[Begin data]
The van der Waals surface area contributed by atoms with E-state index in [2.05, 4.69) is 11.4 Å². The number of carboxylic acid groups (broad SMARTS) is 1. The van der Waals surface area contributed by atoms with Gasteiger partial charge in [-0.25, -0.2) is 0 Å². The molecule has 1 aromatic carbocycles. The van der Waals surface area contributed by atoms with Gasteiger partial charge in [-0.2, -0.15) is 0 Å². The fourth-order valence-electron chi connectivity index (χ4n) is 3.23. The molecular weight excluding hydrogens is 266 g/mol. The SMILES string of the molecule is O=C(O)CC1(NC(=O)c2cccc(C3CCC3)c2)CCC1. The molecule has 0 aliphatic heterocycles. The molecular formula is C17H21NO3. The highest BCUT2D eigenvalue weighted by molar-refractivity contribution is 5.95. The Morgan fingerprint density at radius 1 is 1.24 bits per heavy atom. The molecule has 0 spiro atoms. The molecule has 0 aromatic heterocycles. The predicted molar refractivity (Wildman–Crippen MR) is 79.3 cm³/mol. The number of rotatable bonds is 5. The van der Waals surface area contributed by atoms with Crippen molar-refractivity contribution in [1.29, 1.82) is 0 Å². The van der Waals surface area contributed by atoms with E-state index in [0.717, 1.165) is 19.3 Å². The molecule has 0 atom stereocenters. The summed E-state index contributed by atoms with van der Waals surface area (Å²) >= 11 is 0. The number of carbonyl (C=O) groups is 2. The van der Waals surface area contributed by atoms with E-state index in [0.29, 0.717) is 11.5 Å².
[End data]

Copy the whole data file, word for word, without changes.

The van der Waals surface area contributed by atoms with E-state index in [2.05, 4.69) is 11.4 Å². The number of carboxylic acid groups (broad SMARTS) is 1. The van der Waals surface area contributed by atoms with Gasteiger partial charge in [-0.25, -0.2) is 0 Å². The molecule has 1 aromatic carbocycles. The van der Waals surface area contributed by atoms with Gasteiger partial charge in [-0.2, -0.15) is 0 Å². The fourth-order valence-electron chi connectivity index (χ4n) is 3.23. The molecular weight excluding hydrogens is 266 g/mol. The SMILES string of the molecule is O=C(O)CC1(NC(=O)c2cccc(C3CCC3)c2)CCC1. The molecule has 0 aliphatic heterocycles. The molecular formula is C17H21NO3. The highest BCUT2D eigenvalue weighted by molar-refractivity contribution is 5.95. The Morgan fingerprint density at radius 1 is 1.24 bits per heavy atom. The molecule has 0 spiro atoms. The molecule has 0 aromatic heterocycles. The predicted molar refractivity (Wildman–Crippen MR) is 79.3 cm³/mol. The number of rotatable bonds is 5. The van der Waals surface area contributed by atoms with Crippen molar-refractivity contribution in [1.29, 1.82) is 0 Å². The van der Waals surface area contributed by atoms with E-state index in [0.717, 1.165) is 19.3 Å². The molecule has 0 atom stereocenters. The summed E-state index contributed by atoms with van der Waals surface area (Å²) >= 11 is 0. The number of carbonyl (C=O) groups is 2. The van der Waals surface area contributed by atoms with E-state index in [0.29, 0.717) is 11.5 Å².